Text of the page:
Where are you most likely to speak with God? Is it even possible to talk with Him? From an experience of deep pain I want to explore reasons for the decline in religious affiliation in recent decades. I will discuss how we can strengthen our self-worth, and feel more satisfied with life. The book titled, The Shack by William P. Young was a powerful tool to help me begin to understand my relationship with God.
As I walked out to the garage to tell John lunch is on the table, I noticed he turned his back to me. I glimpsed the dark tinted glasses instead of his contacts. “Of course! He’s high.” I thought. As my eyes swept the room, I saw the partially stashed bundle of cash and his suede pouch. Weeks ago, he had promised the chaplain and me to stop selling and using. Again, he lied. Anger surged within me, and I spoke. “You promised you weren’t doing this anymore.”
“I’m not. I just found some stuff out here while I was cleaning, and I’m going to trash it.” Again, a lie. An argument ensued. Within minutes, I was shoved against the cold, concrete, garage wall, and muscular hands squeezed my throat while the man I used to love screamed obscenities and spit in my face.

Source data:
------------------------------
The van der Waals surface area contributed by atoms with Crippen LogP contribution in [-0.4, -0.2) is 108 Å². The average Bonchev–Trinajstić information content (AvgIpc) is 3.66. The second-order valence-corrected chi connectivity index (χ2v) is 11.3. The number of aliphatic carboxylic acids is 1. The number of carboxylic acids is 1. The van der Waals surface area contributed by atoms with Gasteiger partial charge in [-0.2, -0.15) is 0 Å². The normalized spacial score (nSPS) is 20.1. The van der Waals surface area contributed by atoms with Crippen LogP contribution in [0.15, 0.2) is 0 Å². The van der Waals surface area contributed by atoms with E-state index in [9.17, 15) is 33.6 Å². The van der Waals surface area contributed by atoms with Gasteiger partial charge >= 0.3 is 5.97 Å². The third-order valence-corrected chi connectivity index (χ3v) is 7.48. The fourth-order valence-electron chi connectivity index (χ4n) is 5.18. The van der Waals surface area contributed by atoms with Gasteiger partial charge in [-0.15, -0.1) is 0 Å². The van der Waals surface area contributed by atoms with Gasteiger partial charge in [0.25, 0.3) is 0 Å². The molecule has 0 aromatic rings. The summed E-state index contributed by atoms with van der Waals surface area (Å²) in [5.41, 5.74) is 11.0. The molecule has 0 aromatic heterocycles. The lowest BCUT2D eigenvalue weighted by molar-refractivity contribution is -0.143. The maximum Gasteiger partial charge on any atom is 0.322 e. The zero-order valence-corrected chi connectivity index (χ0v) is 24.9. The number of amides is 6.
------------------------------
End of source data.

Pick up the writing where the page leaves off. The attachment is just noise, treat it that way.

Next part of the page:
Fifteen years with my dear John destroyed my faith. We prayed as a family each day morning and night. We attended church every Sunday and Wednesday. He and the boys wore white shirts and ties, while my daughter and I dressed in our best dresses. Each of us served as we were asked. Our only activities outside of the church were the kid’s sports. We appeared to be a devout church family who chose to serve God just as the biblical leader Joshua said.
Joshua 24:15 KJV
Choose you this day whom ye will serve; but as for me and my house, we will serve the LORD.
Various church officials counseled us through the years. They encouraged us to put God first, repent, and forgive. Our marriage did not survive. I finally escaped with the children and entered a domestic violence shelter. At last, we received excellent therapy, and I divorced John.
I continued membership in the same church, as did John. The kids and I continued to pray together, attend church, study the bible, and serve as needed with one change. I piloted our lives as I determined our needs instead of relying on laymen of the church to guide me.
In the women’s shelter, I learned that I had replied on people in my church who had no training nor licensing for helping me. They were serving their own interests and that of the church. I needed police officers, licensed professional counselors, lawyers, judges, and safe houses to stop my suffering. I was married to a drug dealer/family abuser.
Churches want to help, but many times individual do-gooders take on too much responsibility. I witnessed people leaving churches for the following reasons: